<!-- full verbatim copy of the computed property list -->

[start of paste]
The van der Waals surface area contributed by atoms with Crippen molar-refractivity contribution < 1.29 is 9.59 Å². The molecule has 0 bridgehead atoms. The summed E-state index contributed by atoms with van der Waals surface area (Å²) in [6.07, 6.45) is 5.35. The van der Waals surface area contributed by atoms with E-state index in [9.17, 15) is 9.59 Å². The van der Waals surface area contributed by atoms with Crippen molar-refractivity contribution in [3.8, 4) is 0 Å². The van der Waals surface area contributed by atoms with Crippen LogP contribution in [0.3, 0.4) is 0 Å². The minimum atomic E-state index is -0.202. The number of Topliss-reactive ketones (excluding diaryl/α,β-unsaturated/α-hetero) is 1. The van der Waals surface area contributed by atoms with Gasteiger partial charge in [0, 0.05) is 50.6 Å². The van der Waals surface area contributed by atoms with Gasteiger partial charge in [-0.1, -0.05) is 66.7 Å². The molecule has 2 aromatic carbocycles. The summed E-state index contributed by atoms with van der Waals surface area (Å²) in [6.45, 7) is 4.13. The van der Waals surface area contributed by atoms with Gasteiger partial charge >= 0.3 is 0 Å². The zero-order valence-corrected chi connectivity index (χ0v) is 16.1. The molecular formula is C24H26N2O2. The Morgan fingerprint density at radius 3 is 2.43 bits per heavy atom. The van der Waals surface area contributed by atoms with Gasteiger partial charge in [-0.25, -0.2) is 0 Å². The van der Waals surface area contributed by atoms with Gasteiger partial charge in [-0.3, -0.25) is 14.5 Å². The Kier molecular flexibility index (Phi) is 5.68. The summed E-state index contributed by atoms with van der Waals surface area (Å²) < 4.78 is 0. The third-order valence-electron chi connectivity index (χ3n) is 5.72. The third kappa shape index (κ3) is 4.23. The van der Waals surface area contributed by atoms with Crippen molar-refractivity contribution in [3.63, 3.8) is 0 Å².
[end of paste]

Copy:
The van der Waals surface area contributed by atoms with Crippen molar-refractivity contribution < 1.29 is 9.59 Å². The molecule has 0 bridgehead atoms. The summed E-state index contributed by atoms with van der Waals surface area (Å²) in [6.07, 6.45) is 5.35. The van der Waals surface area contributed by atoms with E-state index in [9.17, 15) is 9.59 Å². The van der Waals surface area contributed by atoms with Crippen molar-refractivity contribution in [3.8, 4) is 0 Å². The van der Waals surface area contributed by atoms with Crippen LogP contribution in [0.3, 0.4) is 0 Å². The minimum atomic E-state index is -0.202. The number of Topliss-reactive ketones (excluding diaryl/α,β-unsaturated/α-hetero) is 1. The van der Waals surface area contributed by atoms with Gasteiger partial charge in [0, 0.05) is 50.6 Å². The van der Waals surface area contributed by atoms with Gasteiger partial charge in [-0.1, -0.05) is 66.7 Å². The molecule has 2 aromatic carbocycles. The summed E-state index contributed by atoms with van der Waals surface area (Å²) in [6.45, 7) is 4.13. The van der Waals surface area contributed by atoms with Gasteiger partial charge >= 0.3 is 0 Å². The zero-order valence-corrected chi connectivity index (χ0v) is 16.1. The molecular formula is C24H26N2O2. The Morgan fingerprint density at radius 3 is 2.43 bits per heavy atom. The van der Waals surface area contributed by atoms with Gasteiger partial charge in [-0.25, -0.2) is 0 Å². The van der Waals surface area contributed by atoms with Gasteiger partial charge in [-0.3, -0.25) is 14.5 Å². The Kier molecular flexibility index (Phi) is 5.68. The summed E-state index contributed by atoms with van der Waals surface area (Å²) < 4.78 is 0. The third-order valence-electron chi connectivity index (χ3n) is 5.72. The third kappa shape index (κ3) is 4.23. The van der Waals surface area contributed by atoms with Crippen molar-refractivity contribution in [3.63, 3.8) is 0 Å².